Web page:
The hook for this little comic is that Agent Chu gets a psychic read from the stuff he eats, helping him solve impossible cases. This in an environment where poultry has been made illegal following a massive bird flu epidemic. Crazy stuff, but it's used very intelligently: as satire on prohibition and food production. What really sticks, however, is the comment on cop-work: 'It's a sad fact, an awful truth. Sometimes, in the course of this job, you're going to eat terrible things, all in the name of justice'. The speech is by Mason, Chu's partner (a cross between Orson Welles and a grizzly bear, according to the creators). While Chu's so straight he'll throw his own brother in the can for smuggling chicken, Mason is an ends justify the means kinda guy. The two are set on a collision course at the end of the first book.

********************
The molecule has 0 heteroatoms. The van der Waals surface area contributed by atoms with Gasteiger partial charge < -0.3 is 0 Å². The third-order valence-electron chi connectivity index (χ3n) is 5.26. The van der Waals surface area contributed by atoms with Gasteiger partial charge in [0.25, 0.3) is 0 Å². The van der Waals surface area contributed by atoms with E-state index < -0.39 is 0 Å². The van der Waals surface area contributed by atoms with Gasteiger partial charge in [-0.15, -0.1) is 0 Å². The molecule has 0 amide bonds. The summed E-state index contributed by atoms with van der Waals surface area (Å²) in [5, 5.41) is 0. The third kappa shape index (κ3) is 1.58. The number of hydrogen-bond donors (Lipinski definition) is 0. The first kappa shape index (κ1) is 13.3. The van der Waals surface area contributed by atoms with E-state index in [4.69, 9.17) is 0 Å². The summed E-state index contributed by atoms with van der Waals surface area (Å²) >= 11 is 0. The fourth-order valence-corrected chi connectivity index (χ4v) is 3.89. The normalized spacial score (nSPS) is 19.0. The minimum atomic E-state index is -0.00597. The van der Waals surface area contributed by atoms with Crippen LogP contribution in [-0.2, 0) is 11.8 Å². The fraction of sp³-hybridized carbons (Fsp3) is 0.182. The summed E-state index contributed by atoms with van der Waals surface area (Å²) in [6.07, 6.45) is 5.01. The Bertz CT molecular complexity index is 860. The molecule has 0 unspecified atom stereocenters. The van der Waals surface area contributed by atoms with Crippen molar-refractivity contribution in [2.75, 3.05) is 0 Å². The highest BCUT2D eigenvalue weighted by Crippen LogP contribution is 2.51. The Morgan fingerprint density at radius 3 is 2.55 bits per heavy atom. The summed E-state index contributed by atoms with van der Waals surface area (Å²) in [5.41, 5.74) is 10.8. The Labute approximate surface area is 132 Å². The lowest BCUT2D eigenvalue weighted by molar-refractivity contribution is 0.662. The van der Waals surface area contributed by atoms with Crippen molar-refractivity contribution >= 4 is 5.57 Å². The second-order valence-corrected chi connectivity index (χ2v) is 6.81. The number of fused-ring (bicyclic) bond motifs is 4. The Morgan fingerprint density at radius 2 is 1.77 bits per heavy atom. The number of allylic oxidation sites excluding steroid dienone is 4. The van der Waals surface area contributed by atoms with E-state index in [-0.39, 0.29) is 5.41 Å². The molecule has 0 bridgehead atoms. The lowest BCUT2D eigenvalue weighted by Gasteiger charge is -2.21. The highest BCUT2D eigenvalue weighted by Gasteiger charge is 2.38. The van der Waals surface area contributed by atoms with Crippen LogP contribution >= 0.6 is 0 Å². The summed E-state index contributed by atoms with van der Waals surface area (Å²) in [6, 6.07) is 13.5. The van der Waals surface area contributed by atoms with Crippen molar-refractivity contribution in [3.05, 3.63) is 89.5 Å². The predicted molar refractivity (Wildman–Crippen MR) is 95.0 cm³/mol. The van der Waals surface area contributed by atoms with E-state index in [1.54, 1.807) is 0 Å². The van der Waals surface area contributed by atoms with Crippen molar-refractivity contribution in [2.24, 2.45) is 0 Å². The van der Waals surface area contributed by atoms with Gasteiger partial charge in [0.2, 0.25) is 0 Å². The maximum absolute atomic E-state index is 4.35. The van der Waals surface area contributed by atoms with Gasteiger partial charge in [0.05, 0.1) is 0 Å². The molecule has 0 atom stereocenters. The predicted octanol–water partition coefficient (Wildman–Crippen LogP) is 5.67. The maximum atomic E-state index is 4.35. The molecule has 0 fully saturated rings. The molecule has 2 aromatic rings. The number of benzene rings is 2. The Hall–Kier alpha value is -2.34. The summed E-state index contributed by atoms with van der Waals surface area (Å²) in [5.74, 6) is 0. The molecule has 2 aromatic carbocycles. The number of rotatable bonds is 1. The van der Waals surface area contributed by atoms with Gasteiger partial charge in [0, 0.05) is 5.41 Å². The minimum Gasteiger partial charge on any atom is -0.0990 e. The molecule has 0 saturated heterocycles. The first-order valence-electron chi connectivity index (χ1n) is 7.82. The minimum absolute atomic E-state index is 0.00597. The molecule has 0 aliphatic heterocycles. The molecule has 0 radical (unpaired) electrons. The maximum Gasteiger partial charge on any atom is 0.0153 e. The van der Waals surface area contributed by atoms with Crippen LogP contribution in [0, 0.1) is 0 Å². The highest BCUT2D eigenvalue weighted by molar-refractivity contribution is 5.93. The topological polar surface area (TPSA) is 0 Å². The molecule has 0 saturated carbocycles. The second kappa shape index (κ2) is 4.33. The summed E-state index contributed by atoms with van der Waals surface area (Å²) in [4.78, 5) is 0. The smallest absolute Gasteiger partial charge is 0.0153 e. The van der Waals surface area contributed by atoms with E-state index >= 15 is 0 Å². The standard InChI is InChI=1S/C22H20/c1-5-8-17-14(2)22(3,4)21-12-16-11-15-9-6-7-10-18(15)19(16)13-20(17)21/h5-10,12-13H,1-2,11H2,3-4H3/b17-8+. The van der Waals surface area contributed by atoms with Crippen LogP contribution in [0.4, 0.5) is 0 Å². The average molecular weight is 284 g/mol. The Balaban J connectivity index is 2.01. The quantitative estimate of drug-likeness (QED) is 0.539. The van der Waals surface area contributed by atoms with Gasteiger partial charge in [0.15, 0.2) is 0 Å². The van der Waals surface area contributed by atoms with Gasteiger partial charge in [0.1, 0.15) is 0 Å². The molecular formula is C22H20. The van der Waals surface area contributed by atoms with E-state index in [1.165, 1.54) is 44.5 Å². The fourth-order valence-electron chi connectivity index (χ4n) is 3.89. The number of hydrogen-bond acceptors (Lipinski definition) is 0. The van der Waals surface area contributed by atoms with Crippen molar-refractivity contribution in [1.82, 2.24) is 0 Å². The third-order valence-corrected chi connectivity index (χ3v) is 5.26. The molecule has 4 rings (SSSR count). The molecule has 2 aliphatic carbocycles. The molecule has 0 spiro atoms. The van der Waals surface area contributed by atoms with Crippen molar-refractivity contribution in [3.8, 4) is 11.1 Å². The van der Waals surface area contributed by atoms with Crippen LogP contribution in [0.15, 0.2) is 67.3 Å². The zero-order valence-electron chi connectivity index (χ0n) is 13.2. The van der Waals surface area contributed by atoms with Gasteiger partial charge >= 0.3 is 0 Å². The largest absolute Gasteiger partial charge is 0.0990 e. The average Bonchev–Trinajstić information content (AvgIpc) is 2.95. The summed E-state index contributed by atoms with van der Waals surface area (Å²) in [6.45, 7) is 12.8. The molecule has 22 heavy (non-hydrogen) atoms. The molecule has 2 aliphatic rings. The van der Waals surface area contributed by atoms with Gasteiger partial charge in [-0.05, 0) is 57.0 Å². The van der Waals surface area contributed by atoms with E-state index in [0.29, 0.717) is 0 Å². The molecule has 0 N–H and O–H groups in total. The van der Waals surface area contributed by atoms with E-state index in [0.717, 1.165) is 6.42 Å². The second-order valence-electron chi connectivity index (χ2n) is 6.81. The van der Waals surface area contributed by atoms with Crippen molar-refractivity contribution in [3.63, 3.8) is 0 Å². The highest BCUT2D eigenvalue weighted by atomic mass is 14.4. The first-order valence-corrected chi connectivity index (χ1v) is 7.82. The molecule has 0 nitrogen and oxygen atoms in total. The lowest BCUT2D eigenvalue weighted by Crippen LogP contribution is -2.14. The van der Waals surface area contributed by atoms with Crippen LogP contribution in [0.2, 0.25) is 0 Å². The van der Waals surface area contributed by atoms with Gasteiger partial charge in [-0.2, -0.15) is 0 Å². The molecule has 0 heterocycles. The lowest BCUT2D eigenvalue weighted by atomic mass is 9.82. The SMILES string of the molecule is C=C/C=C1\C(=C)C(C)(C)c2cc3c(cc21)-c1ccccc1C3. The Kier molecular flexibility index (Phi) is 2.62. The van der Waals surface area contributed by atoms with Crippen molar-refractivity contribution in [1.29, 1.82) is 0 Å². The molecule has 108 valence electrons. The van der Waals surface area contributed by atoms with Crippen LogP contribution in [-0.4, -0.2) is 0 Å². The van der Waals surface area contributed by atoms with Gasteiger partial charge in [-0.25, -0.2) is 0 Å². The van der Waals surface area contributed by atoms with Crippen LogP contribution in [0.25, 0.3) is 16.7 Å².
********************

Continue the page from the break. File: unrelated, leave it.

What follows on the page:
If there's something missing, John Layman (who scripts the series) calls it out: Tony Chu really is a humourless protagonist. And although Rob Guillory (the artist) makes Mason jump off the page every single time he appears on it, there is something a little generically eccentric about the character. As for the pathetic romance, it isn't upped by japery, so just stays pathetic. You're expecting Casanova levels of rapid-fire odd-ball chicanery, but it's actually rather grounded. There's clever storytelling here, but for me it lacks that gut-punch factor.

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